“Awake” constantly teases us with its interesting ideas and you stick with it even through the rough patches in hopes of a satisfying payoff. Unfortunately the payoff never comes. It’s as if the Raso brothers came up with a cool and compelling story concept but were unsure how to tell it. So we get an intriguing mess that hopes viewers are interested enough to stay with it but not interested enough to want answers to the most basic questions. Oh, and the head-scratching gaps in logic, some cringy attempts at little girl humor, and the frustrating plot-holes don’t really help. “Awake” premieres today (June 9th) on Netflix (


REVIEW: “Athlete A” (2020)


Last year as my first few batches of awards season screeners started arriving they included several movies that had slipped by me during the year. One was “Athlete A”, a Netflix documentary chronicling the the sex abuse scandal that rocked the United States Gymnastics national team. It turned out to be one of the better documentaries from a year full of really good ones.

“Athlete A” comes from the co-directing duo of Bonni Cohen and John Shenk. They not only detail the timeline of the abuse specifically from the once esteemed Dr. Larry Nassar, but they show the dedicated work of the Indianapolis Star’s investigative team in uncovering this appalling scandal. And in a day when the media is under such intense scrutiny, much of it justified, it’s a testament to the value of true investigative journalism in unearthing corruption and in this case sickening abuse.

The film allows plenty of time for the voices of Nassar’s victims, now adult women, who bravely bring the story’s sobering reality into focus. Nassar was the highly respected team doctor for the national team who shrouded his sexual abuse of young gymnasts under the guise of medical procedures. After allegations were made against him by Maggie Nichols the US Gymnastic officials remained silent attempting to minimize the damage. For 15 full months after the allegation, Nassar was allowed to continue treating and abusing young girls before action was finally taken against him.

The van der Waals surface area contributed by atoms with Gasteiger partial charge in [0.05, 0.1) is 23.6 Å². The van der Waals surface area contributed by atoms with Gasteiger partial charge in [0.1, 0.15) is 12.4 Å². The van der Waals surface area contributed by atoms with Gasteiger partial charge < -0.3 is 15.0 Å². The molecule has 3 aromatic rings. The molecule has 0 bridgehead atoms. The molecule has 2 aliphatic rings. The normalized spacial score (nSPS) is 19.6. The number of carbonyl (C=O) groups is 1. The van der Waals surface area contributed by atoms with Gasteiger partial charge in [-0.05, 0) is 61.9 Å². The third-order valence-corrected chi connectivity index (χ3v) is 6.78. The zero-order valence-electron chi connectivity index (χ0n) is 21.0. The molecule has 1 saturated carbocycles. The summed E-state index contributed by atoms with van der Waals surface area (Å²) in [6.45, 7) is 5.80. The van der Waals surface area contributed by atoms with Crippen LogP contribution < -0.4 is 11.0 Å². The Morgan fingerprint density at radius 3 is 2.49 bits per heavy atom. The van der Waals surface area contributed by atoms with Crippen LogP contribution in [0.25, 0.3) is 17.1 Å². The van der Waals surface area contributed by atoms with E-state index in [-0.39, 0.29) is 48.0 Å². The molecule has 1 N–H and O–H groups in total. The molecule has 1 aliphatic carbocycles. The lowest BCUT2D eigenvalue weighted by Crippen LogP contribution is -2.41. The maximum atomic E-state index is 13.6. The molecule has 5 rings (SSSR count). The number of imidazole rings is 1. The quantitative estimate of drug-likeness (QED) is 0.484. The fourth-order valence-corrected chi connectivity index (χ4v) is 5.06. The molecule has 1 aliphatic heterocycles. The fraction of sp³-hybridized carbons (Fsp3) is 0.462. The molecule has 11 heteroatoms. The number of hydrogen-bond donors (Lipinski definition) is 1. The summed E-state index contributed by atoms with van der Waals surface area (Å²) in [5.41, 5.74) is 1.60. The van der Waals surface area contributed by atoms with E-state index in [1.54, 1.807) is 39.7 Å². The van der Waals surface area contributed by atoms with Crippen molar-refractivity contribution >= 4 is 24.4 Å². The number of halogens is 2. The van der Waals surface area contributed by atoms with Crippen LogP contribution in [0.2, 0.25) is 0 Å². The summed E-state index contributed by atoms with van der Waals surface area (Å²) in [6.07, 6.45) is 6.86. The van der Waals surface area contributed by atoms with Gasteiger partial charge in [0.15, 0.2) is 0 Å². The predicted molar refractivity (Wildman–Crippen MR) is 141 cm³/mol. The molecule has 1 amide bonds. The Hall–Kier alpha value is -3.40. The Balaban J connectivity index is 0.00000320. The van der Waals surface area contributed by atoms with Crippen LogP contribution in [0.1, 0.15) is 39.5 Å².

Image Courtesy of Netflix

In addition to speaking with the victims and their families, Cohen and Shenk speak to the journalists who investigated and eventually rooted out the story. Not only did they uncover Nassar’s abuse but also the negligence of the USA Gymnastics officials in protecting their girls and taking their abuse claims to the authorities. We also hear from attorneys who prosecuted Nassar’s case and we get to see those powerful courtroom images of the victims bravely coming forward to face their abuser. I remember those clips from news broadcasts and they still pack the same emotional punch today.

“Athlete A” is a pretty standard documentary in terms of style and structure, but it makes up for it where it really counts. Cohen and Shenk get us close to the victims and their pain, follows the determined journalists, and pulls no punches when it comes to the perpetrators. Along the way they take much needed jabs at the ‘win at all costs’ mentality that permeates so many youth sports especially in America. “We love winners in this country.” They reveal how the lines between tough coaching and abuse are blurred and how easy we’ll turn a blind eye when our team is winning. Those are the harmful mindsets that can allow things like this to take place. “Athlete A” is streaming now on Netflix.



REVIEW: “A Quiet Place Part II” (2021)

A lot of people were caught off-guard by 2018’s terrific “A Quiet Place”. Director, co-writer, and star John Krasinski not only put together one of the best horror movies in recent years, but he made a touching family story that really hit this father-of-two right in the feels. The modestly budgeted chiller was both a hit with critics and a box office smash for Paramount. And while a sequel wasn’t originally planned, the first film’s success eventually led to Krasinski putting ideas together for a follow-up. Soon he was hired to both write and direct the film.